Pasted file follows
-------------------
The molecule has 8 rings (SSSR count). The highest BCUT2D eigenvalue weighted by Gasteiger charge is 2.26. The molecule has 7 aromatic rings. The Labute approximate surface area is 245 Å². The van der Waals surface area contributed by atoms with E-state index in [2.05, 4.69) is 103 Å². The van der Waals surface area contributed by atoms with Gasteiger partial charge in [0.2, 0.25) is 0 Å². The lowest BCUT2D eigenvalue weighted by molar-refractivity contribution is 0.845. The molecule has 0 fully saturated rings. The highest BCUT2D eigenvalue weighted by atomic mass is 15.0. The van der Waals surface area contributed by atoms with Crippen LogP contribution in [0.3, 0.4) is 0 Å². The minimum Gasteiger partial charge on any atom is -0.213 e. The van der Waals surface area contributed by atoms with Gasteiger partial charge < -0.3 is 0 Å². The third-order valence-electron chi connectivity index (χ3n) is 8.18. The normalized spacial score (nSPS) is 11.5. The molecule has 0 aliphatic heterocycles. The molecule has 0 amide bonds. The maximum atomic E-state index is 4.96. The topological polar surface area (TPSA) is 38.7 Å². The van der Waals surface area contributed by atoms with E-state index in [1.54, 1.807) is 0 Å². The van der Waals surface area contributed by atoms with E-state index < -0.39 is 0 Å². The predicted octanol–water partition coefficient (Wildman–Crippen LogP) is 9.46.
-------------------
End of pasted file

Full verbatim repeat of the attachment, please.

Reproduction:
The molecule has 8 rings (SSSR count). The highest BCUT2D eigenvalue weighted by Gasteiger charge is 2.26. The molecule has 7 aromatic rings. The Labute approximate surface area is 245 Å². The van der Waals surface area contributed by atoms with E-state index in [2.05, 4.69) is 103 Å². The van der Waals surface area contributed by atoms with Gasteiger partial charge in [0.2, 0.25) is 0 Å². The lowest BCUT2D eigenvalue weighted by molar-refractivity contribution is 0.845. The molecule has 0 fully saturated rings. The highest BCUT2D eigenvalue weighted by atomic mass is 15.0. The van der Waals surface area contributed by atoms with Crippen LogP contribution in [0.3, 0.4) is 0 Å². The minimum Gasteiger partial charge on any atom is -0.213 e. The van der Waals surface area contributed by atoms with Gasteiger partial charge < -0.3 is 0 Å². The third-order valence-electron chi connectivity index (χ3n) is 8.18. The normalized spacial score (nSPS) is 11.5. The molecule has 0 aliphatic heterocycles. The molecule has 0 amide bonds. The maximum atomic E-state index is 4.96. The topological polar surface area (TPSA) is 38.7 Å². The van der Waals surface area contributed by atoms with E-state index in [1.54, 1.807) is 0 Å². The van der Waals surface area contributed by atoms with E-state index < -0.39 is 0 Å². The predicted octanol–water partition coefficient (Wildman–Crippen LogP) is 9.46.